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Organizational Culture and the Five Monkeys Experiment: A post-pandemic review.

 If you’re familiar with the 5 Monkeys Experiment, narrated several years ago here, you’ll know it accurately portrays most organizational cultures; that we tend to do things the way they’ve always been done. Organizations and their people rarely revisit these ways of doing things or challenge whether the reason behind it still holds any merit.  

The experiment compares employees in the work environment to caged monkeys, doing things the way they’ve been taught, because “it’s always been done that way”. 

Though, here we are in the summer of 2022, and what’s changed? After 2+ years of COVID and the rise of remote work, we’re starting to see a new era of transformations across organizations. Employers are not necessarily operating the same way they did pre-COVID yet are preparing to return to physical workplaces in the fall, with some making the shift earlier and some not at all. For those enforcing a Hybrid Work Model, the key bonus they promote is a more flexible work schedule. This flexible model gives employees the option to continue to work remotely a few days of the work week, while needing to be physically present in the office on the other weekdays. 

This hybrid model brings a whole different set of challenges, mostly because, it’s not “the way we’ve always done things”, at least not these last two years. For most organizations, and particularly managers, it will introduce a very new and unchartered territory. Managers aren’t as familiar or experienced in managing a hybrid team, nor the challenges that come from a hybrid workplace. There is a lot of uncertainty around collaboration, maintaining cohesion, positive workplace culture and relationships.  

Just as we narrowly escaped the drastic change that forced us to work full-time from our homes during COVID, a new change will lead us through the uncomfortable feeling of shedding that routine we worked so hard to establish.  

Change is always hard at first, even if it’s welcomed. Some employees may be excited at the thought of returning to the workplace. Getting to experience face-to-face interactions are for many, long overdue. For others, the return to a daily commute and added responsibility of needing to make oneself “presentable” does bare a time investment that was once spent pouring a fresh hot cup of morning java and enjoying it quietly, which sure beats spilling it on yourself from an unreliable travel mug while robotically driving through the traffic.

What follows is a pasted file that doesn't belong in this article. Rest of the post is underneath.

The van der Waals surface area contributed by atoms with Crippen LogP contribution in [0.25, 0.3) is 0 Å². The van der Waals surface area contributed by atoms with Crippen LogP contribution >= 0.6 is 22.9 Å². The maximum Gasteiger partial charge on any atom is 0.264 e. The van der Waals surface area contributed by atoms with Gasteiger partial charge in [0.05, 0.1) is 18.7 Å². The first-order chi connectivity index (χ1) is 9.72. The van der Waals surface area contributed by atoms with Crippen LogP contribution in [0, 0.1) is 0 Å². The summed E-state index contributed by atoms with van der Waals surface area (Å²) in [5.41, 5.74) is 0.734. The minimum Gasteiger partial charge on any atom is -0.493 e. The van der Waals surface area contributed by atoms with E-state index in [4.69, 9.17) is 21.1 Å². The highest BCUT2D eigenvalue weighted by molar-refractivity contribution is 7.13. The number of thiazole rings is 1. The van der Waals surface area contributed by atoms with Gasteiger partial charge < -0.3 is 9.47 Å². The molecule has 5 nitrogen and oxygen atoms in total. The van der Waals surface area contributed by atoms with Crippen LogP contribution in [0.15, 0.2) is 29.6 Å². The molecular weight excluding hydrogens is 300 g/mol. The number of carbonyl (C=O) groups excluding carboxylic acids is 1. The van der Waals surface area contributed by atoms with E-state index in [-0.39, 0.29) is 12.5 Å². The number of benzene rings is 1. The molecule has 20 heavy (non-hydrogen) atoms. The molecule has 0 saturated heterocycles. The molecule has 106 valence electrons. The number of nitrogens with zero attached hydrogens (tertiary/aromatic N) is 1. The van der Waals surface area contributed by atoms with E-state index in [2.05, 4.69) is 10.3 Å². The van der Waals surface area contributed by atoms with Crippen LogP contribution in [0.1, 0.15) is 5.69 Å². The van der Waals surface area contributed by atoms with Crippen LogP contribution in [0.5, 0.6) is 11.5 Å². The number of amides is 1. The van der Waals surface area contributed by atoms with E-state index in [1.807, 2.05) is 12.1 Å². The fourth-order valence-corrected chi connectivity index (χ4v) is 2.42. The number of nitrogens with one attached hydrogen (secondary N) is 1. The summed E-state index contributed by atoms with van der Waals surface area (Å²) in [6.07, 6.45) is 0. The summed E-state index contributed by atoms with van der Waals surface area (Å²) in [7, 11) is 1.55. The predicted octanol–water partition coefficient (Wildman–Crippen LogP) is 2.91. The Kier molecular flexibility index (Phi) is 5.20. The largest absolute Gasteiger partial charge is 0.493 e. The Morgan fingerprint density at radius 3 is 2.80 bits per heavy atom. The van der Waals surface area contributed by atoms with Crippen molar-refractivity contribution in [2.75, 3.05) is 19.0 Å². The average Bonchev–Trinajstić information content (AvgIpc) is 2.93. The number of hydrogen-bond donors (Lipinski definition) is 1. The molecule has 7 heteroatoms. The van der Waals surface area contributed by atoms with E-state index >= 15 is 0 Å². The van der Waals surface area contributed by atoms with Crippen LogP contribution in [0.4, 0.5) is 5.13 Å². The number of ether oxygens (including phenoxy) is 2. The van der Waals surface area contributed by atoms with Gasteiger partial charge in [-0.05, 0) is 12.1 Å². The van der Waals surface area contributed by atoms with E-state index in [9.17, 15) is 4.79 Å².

Regardless of your feelings about the post-pandemic transition, there will be some inevitable hiccups along the way. To start this change off on the right path, leaders must first acknowledge that not everyone will feel the same way about returning to work, and there will be some negative resistance. What’s important for leaders to monitor, is the workplace culture. Workplace culture cannot be compared to what it was before. Before the team began remote work, perhaps there used to be daily chats at the water cooler, where Nancy updated everyone on her son’s pursuit for college, or John invited his colleagues to watch the game after work, where everyone had access to their workmates by simply walking over and asking questions or making general conversation.  This workplace culture will be different and only leaders will have the ability to shape it into a positive one.  

There are a series of potential challenges that need to be ironed out before the new path is smooth, and we know this from experience. Intersol has been working with clients that have successfully transitioned into a hybrid workplace or other new model that required significant change management. Leaders will need to be vigilant in the first few months, acknowledging that this is a learning process for all. Monitoring employee engagement and morale, turnover and team dynamics will have to be a priority.  What we want to do is remove the return of “we’ve always done it that way”. There needs to be an openness to begin with a clean slate, be part of the change initiative together. What we’ve learned is that every company and organization will face different and unique challenges with a hybrid model, and there will be a critical time to assess whether it is the right model for your organization’s long-term goals. Some organizations who implemented hybrid lost their top talent to competitor organizations that continued a work-from-home model. At which point the organization’s leaders asked themselves whether the requirement to work a few days-in the office was truly necessary, enough to offset the loss of top expertise? In this case, they didn’t need to perform a trial, since the last two years provided enough data to safely conclude that collaboration was still high, deliverables were met, teams were still engaged, and the writing was on the wall.  

It’s an uneasy time as we discover what the work world will look like in 2023. There are significant employment gaps in specific sectors, high burnout rates, a lot of demand for technical skills and unprecedented ways of running an organization. We have been preparing for the transition toward hybrid and back-to-work models. We can help you create a positive work culture, manage the change and transition effectively and give you an organizational transformation that people want to be a part of. It won’t be easy, but we can help you get it right, and avoid becoming a caged monkey.  

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